We’re in the middle of a unit on factoring, and I keep thinking about how rare the factorable polynomial really must be in the wild, and how weird it is that we give them so much time and attention. Students must feel like the unfactorable polynomial is the rare find, when isn’t it really the other way around?
Sometimes I feel like we’re looking at math through a telescope, backwards, in the way we’re asked to spend so much time on certain topics as part of our current high school math curriculum. Who steps back and opens the other eye to ask “why have we focused our teaching on this? And why are we teaching it this way?”
I have gotten lots of really fantastic questions and noticeably increased engagement out of my students the past few weeks, even as the cold February days drag on and everyone is itchy for a snow day that won’t come. I don’t know whether to attribute it to the fact that we’re trekking into new territory after a 1st semester with many familiar topics from 8th grade math, to give myself some props for making better choices in planning good questions and activities, or to credit a level of comfort between me and my students that has finally been reached after 6 months together. Whatever the reason, it has been a good and exhausting few weeks of teaching.
The “Word Problem Wednesday” bellwork problem today was some dumb textbook question about hourly rate and flat fee to rent something, where the total cost and number of hours rented were given for two different customers. A pretty straightforward systems of equations problem that I was surprised to get more milage out of than I expected. Several students had a hard time setting up the equations to model the situation, I think because they are so used to being given the rate/slope and initial cost/y-intercept and varying the number of hours for input and total cost for output. They can build that kind of equation in slope-intercept form in their sleep. This problem had that flipped – the rate and initial cost were the unknowns. A nice moment happened in both 6th and 7th periods when one student in each class realized that a bit of logical thinking could get you the solution faster than the algebra; talking about this strategy after solving the system algebraically with elimination illuminated (I think) some nice connections between the context of the problem and the symbols on the page.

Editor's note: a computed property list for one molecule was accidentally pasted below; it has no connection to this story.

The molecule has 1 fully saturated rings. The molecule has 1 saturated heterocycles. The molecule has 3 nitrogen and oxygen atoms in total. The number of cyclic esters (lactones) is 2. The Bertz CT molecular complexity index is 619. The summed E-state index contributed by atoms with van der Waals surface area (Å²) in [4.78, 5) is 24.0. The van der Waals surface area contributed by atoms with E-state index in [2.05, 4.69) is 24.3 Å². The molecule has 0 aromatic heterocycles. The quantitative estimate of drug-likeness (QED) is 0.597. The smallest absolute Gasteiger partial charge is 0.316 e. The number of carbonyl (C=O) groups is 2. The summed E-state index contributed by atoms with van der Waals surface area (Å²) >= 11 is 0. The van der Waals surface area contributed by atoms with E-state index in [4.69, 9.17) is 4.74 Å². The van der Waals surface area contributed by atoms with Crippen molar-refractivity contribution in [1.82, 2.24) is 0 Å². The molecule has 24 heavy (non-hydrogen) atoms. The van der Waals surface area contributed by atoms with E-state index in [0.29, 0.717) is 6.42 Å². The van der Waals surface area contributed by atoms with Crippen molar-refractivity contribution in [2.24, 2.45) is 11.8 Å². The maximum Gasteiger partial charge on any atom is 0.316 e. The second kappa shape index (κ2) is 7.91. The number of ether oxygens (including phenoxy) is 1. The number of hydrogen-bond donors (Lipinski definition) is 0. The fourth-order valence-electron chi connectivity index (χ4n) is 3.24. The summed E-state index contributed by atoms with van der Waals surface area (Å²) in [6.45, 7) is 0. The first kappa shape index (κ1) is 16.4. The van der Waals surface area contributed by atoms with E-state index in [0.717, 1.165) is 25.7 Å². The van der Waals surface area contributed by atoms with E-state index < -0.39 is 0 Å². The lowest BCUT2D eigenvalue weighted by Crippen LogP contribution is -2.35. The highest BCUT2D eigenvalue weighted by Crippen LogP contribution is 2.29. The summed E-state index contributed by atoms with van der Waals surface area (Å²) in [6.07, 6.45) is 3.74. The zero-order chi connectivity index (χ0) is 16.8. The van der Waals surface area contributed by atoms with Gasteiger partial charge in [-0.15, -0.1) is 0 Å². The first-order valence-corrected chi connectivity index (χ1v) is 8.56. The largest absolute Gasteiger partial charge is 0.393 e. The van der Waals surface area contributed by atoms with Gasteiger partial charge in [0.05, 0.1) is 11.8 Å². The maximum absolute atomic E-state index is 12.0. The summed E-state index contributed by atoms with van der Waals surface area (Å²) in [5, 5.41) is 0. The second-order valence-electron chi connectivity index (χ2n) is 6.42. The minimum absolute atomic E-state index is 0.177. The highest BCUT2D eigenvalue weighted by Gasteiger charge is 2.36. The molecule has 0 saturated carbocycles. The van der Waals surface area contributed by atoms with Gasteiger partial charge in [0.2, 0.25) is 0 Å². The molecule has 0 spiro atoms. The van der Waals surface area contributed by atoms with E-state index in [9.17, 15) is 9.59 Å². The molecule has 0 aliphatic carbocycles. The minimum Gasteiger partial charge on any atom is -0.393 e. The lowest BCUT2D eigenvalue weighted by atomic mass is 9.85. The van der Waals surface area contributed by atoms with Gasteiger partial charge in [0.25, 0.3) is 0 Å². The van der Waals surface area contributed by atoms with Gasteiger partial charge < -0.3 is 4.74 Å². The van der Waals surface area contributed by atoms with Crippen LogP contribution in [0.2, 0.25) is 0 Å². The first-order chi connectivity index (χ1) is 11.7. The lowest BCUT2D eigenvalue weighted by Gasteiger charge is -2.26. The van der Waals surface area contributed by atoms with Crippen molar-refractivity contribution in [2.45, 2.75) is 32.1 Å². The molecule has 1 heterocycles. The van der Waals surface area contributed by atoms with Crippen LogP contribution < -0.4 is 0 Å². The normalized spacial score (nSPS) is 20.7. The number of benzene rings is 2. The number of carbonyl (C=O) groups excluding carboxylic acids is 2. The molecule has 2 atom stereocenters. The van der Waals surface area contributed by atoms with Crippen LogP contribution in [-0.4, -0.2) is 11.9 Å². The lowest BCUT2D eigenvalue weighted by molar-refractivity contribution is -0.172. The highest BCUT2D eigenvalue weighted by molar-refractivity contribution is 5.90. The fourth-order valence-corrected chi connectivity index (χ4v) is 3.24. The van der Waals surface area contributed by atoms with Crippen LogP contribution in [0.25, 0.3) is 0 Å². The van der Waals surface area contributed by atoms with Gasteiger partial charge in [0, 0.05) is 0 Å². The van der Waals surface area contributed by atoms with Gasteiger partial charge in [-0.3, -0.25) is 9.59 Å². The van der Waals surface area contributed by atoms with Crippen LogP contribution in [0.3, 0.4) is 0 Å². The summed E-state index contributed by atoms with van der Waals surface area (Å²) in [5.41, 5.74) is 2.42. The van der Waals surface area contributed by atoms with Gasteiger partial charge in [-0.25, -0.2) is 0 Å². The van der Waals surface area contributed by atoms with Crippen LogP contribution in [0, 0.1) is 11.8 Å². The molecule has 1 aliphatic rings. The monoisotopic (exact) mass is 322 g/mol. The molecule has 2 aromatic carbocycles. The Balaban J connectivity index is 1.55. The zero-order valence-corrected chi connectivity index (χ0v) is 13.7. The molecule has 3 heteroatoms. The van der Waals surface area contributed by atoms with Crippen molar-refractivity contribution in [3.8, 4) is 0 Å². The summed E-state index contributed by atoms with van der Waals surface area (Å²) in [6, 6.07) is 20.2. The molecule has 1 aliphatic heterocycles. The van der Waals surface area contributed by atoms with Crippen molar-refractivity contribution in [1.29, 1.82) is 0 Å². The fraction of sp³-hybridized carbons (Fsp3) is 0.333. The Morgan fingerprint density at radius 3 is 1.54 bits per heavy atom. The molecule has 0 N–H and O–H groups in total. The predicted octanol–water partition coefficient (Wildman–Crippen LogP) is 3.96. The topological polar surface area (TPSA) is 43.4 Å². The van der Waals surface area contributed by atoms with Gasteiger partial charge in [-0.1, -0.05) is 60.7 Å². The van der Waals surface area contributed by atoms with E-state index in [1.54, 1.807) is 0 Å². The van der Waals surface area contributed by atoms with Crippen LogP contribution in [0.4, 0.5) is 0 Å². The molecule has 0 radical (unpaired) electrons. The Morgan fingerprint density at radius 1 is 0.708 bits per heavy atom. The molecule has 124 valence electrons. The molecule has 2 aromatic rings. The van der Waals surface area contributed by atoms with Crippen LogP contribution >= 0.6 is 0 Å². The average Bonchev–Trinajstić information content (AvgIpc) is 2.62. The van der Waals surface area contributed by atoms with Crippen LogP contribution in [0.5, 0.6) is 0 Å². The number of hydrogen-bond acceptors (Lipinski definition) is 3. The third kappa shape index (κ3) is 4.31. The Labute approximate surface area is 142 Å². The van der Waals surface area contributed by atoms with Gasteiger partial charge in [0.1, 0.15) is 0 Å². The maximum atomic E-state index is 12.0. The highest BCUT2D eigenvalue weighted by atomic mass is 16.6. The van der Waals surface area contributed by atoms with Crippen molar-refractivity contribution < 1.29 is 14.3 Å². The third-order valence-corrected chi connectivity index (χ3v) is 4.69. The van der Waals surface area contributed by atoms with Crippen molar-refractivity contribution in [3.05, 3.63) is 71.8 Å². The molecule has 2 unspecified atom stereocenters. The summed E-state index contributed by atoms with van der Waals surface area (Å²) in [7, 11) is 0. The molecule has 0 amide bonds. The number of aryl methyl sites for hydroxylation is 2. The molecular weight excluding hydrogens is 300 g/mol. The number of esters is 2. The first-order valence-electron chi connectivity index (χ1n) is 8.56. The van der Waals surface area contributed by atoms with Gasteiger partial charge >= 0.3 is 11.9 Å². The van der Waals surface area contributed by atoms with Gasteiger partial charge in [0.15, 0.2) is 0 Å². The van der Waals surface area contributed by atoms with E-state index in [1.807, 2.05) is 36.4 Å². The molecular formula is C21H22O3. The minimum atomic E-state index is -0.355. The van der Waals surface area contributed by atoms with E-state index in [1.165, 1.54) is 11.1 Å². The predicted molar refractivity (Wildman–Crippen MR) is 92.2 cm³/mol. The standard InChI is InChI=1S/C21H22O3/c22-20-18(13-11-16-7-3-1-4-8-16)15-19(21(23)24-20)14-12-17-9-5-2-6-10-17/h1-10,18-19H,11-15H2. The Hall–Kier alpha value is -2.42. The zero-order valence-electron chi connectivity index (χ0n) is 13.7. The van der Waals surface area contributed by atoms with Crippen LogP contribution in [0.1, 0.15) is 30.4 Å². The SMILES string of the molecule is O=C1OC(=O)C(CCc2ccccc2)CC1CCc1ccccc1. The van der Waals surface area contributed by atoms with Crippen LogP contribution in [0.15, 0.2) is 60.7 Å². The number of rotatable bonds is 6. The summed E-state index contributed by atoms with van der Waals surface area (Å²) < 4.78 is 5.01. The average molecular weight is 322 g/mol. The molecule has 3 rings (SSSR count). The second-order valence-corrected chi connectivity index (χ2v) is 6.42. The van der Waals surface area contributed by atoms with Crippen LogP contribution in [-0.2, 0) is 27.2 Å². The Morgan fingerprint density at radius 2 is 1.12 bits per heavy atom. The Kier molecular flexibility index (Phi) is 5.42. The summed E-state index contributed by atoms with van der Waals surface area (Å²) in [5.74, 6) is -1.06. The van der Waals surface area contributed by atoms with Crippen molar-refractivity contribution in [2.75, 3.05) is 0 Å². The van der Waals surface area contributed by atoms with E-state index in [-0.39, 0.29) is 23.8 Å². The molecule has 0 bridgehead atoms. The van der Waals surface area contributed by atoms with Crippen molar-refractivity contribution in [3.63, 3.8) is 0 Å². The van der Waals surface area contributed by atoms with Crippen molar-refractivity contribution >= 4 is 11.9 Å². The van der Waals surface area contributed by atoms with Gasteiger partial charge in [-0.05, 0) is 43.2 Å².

I’m pretty careful to speak precisely about mathematics when I’m teaching. So I was rather delighted yesterday when a student called me out after I asked if any of the trinomials we were looking at had a greatest common factor. What I meant, of course, was “do any of these trinomials have a common factor that we need to factor out as a first step?” but what I asked was “do any of these problems have a GCF?” All but one of my sweet and eager students answered back loudly, “no!” while one kid protested – “yeah they do, Ms. Kernodle. One?!” I’m pretty sure he genuinely felt he had knocked me down a peg or two, but in actuality I just needed a moment to file that great moment away for future use. [Besides, if my my mathematical ego was that fragile I’d be in a lot of trouble.]
We’ve really only seen quadratic trinomials at this point, but you can’t keep kids from wondering “what if?” So I’ve praised and highlighted (with squeals and trumpet noises) the questions like “will we only be able to factor these kind of problems if they look like that? What if that exponent up there on the x wasn’t a 2?” Yeah, “what if,” kid. Thank you for seeing a star or two through our telescope and imagining the night sky.